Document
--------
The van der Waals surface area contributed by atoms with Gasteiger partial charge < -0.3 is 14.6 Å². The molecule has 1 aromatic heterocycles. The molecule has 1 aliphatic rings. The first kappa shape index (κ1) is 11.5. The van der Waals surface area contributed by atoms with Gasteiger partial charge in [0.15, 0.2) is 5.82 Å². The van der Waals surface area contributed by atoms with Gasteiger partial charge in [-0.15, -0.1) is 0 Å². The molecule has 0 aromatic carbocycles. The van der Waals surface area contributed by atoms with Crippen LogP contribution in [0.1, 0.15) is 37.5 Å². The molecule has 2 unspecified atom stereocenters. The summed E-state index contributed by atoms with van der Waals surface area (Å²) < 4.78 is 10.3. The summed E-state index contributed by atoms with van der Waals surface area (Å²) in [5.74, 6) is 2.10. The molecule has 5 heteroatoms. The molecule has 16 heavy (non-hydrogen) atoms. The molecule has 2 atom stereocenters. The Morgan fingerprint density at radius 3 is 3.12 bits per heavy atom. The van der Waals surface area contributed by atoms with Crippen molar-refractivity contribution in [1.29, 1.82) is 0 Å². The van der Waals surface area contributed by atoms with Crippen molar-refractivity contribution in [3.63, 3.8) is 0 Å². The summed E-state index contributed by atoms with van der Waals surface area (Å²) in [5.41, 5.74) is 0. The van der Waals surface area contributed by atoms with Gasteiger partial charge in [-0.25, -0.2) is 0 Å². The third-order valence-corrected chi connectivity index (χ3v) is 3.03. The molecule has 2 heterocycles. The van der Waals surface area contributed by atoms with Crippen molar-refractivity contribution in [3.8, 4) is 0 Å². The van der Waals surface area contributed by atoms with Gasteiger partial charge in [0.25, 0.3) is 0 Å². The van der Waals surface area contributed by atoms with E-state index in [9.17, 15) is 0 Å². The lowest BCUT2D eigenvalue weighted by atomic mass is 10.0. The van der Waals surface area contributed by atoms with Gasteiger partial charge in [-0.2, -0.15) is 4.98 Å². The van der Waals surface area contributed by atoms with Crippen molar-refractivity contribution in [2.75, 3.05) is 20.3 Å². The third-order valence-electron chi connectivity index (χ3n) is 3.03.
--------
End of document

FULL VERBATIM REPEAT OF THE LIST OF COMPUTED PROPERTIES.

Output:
The van der Waals surface area contributed by atoms with Gasteiger partial charge < -0.3 is 14.6 Å². The molecule has 1 aromatic heterocycles. The molecule has 1 aliphatic rings. The first kappa shape index (κ1) is 11.5. The van der Waals surface area contributed by atoms with Gasteiger partial charge in [0.15, 0.2) is 5.82 Å². The van der Waals surface area contributed by atoms with Gasteiger partial charge in [-0.15, -0.1) is 0 Å². The molecule has 0 aromatic carbocycles. The van der Waals surface area contributed by atoms with Crippen LogP contribution in [0.1, 0.15) is 37.5 Å². The molecule has 2 unspecified atom stereocenters. The summed E-state index contributed by atoms with van der Waals surface area (Å²) < 4.78 is 10.3. The summed E-state index contributed by atoms with van der Waals surface area (Å²) in [5.74, 6) is 2.10. The molecule has 5 heteroatoms. The molecule has 16 heavy (non-hydrogen) atoms. The molecule has 2 atom stereocenters. The Morgan fingerprint density at radius 3 is 3.12 bits per heavy atom. The van der Waals surface area contributed by atoms with Crippen molar-refractivity contribution in [1.29, 1.82) is 0 Å². The van der Waals surface area contributed by atoms with Crippen molar-refractivity contribution in [3.63, 3.8) is 0 Å². The summed E-state index contributed by atoms with van der Waals surface area (Å²) in [5.41, 5.74) is 0. The van der Waals surface area contributed by atoms with Gasteiger partial charge in [-0.25, -0.2) is 0 Å². The third-order valence-corrected chi connectivity index (χ3v) is 3.03. The molecule has 2 heterocycles. The van der Waals surface area contributed by atoms with Crippen molar-refractivity contribution in [3.8, 4) is 0 Å². The van der Waals surface area contributed by atoms with Gasteiger partial charge in [0.25, 0.3) is 0 Å². The van der Waals surface area contributed by atoms with E-state index in [9.17, 15) is 0 Å². The lowest BCUT2D eigenvalue weighted by atomic mass is 10.0. The van der Waals surface area contributed by atoms with Gasteiger partial charge in [-0.2, -0.15) is 4.98 Å². The van der Waals surface area contributed by atoms with Crippen molar-refractivity contribution in [2.75, 3.05) is 20.3 Å². The third-order valence-electron chi connectivity index (χ3n) is 3.03.